"Line inductance are not alike and hence common mode noise may not be exactly alike or deferentially matched. For common mode coil to work, it must be identical in phase."

It is nearly always a superposition of both differential and common-mode noise. Some part will be CM even if the sum is not. The part that is not CM is by definition differential and is addressed by that part of the filter. The part that is CM is addressed by its respective part.

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Guru

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#3

Re: Low Capacitance Coupling in Mains Step-Down Transformers

01/21/2017 11:39 PM

"I find huge RF signal 2MHz to 20MHz range entering into secondary coil."

How do you detect an RF signal "entering into" the secondary coil? Do you really mean you find that RF signal when viewing the output of the secondary coil?

If it is an unshielded transformer in an unshielded enclosure, the secondary may be acting as a magnetic pickup. If this is the case, no amount of line filtering prior to the transformer will do any good.

A line filter after the transformer should help, as long as everything beyond that filter, including any wiring between the filter and the shielded enclosure, is shielded, as indicated by AW's post.

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Guru

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#4
In reply to #3

Re: Low Capacitance Coupling in Mains Step-Down Transformers

01/22/2017 2:06 AM

Put the whole monty inside a shielded enclosure, transformer included and put a line filter ahead of the transformer, one of these for example. Cheap, effective, and readily available.

At those frequencies I seriously doubt it's magnetic coupling per se. That kind of coupling, if it's going to be a problem, will typically be one at very low frequencies on the order of kHz and below.

It would be simple enough to test: just stick a line filter ahead of the transformer. If it seriously attenuates the noise on the secondary, it's coming in through the mains. If it doesn't, it's coming in via another path and he'd best put the whole thing in a shielded enclosure.

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Guru
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#5
In reply to #4

Re: Low Capacitance Coupling in Mains Step-Down Transformers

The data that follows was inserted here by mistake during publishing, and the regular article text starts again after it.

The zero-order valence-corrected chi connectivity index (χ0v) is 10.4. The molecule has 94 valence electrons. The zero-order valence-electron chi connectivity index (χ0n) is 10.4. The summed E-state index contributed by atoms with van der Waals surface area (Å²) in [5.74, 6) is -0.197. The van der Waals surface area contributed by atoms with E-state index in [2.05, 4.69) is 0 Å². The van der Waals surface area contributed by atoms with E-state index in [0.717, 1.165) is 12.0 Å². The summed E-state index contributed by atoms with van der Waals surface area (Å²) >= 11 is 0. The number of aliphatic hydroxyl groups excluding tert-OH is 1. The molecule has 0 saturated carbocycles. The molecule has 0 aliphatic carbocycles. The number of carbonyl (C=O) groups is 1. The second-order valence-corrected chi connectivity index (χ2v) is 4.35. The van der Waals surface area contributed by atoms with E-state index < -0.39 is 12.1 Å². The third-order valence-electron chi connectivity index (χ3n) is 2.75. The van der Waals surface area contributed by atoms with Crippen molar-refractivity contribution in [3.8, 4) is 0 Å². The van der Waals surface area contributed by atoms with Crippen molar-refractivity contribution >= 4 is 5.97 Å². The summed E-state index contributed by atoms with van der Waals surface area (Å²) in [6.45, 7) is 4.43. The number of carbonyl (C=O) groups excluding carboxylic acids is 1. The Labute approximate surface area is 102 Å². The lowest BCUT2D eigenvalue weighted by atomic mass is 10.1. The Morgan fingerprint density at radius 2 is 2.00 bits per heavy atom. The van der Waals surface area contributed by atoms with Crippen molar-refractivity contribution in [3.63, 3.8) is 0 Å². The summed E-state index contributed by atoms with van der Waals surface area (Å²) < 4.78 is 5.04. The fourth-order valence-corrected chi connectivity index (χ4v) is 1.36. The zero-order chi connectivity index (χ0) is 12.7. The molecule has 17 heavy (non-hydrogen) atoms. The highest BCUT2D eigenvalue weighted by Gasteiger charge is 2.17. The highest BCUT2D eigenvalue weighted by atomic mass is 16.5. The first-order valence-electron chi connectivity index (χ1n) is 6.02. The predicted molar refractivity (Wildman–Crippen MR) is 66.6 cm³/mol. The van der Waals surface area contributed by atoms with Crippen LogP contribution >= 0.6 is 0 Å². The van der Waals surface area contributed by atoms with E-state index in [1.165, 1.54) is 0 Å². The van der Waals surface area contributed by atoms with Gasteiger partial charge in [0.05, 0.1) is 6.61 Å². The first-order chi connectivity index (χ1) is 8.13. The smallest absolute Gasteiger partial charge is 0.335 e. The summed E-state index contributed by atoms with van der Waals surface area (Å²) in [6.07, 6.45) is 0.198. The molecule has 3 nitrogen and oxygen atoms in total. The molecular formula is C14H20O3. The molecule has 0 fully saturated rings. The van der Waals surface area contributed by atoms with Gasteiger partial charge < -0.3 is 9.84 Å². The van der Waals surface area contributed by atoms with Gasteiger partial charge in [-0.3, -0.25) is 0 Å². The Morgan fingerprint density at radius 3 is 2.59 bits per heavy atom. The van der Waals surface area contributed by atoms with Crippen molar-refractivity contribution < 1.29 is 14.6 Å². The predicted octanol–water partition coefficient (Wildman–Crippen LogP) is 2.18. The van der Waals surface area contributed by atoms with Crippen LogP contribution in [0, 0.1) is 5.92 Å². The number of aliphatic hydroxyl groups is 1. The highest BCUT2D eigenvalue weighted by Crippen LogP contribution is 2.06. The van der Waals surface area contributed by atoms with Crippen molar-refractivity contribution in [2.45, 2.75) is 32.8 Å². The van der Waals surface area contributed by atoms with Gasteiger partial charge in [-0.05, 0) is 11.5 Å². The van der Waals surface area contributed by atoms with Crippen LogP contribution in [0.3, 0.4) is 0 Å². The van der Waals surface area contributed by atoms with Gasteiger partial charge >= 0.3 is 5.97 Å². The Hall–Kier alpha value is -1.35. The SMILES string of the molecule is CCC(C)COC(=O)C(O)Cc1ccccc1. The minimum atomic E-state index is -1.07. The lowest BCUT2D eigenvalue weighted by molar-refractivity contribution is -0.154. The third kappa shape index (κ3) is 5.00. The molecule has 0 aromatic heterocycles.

01/22/2017 2:31 AM

Hello Andrew Westman:

This filter design is a nice idea for differential noise but does not work on common mode noise picked on Live and Neutral together and gets through transformer capacitor.

I have not seen any mains filter which has both differential and common mode inductive filter even though such filters can be constructed using discrete components.

In your circuit image, there is no filter capacitor to Earth line and it looks like of an optional use. I usually get filter capacitors wired to Earth from both Live and Neutral lines inside filters which is sometime good for creating problem when Earth is faulty. In medical use equipment Earth is totally isolated for safety.

Thanks for good information.

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Guru

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#8
In reply to #5

Re: Low Capacitance Coupling in Mains Step-Down Transformers

01/22/2017 2:58 AM

The filter shown rejects both differential and common-mode noise. It wouldn't be a commercially-viable product if it didn't.

Rejecting common-mode noise is exactly what that transformer does in the centre of the filter diagram shown in the photo. That is why Live and Neutral are co-wound on the same core. The capacitors across the Live and Neutral cancel differential-mode noise.

Murata explains it rather well (pdf)

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Guru
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#18
In reply to #3

Re: Low Capacitance Coupling in Mains Step-Down Transformers

01/22/2017 10:47 PM

I use Tektronix TD2024 DSO (oscilloscope) 2GSPS.

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Guru

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#20
In reply to #18

Re: Low Capacitance Coupling in Mains Step-Down Transformers

01/22/2017 11:30 PM

I assumed you were using an oscilloscope to see the RF.

I suspect it is a matter of semantics; thinking in one language and writing in another. I was bothered by your statement: "I find huge RF signal 2MHz to 20MHz range entering into secondary coil." [my emphasis]

I presume you connect the 'scope across the two terminals of the secondary of the transformer. In that case you will be observing the voltage/current generated by that secondary coil; I would describe that as a signal leaving the coil, not entering it.

Of course the signal measured across those secondary terminals may be modified by activity downstream of the transformer, which could indicate some oscillation somewhere in subsequent circuitry.

As others have indicated, placing a line filter at various locations before and after the transformer, and observing the resulting signals, should make it possible to isolate the source of the RF.

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#22
In reply to #20

Re: Low Capacitance Coupling in Mains Step-Down Transformers

01/23/2017 12:05 AM

Yes, signal was measured at the secondary of the transformer and added with more circuit of bridge rectifier, 1000uF filter cap LM7805 regulator with another 10uF filter cap. The 5V DC usually has <2mV peak to peak noise but burst of noise comes to it from mains. Current was loaded from 10mA to 100mA range by a resistive load.

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#24
In reply to #20

Re: Low Capacitance Coupling in Mains Step-Down Transformers

01/23/2017 7:55 AM

As I have stated earlier, RF enters through mains wires from various sources and is input to the transformer which gets coupled through transformer capacitance nd not magnetically.

RF is also there as EM wave as field from some Radiation transmission sources. There are radio stations, Mobile towers and LF, MF, HF Radars of high power within few km range. They generate burst of RF of definite frequency and have signature.

Some HF noise comes from bad equipment attached to the mains power source whenever they are operated. This is well known source.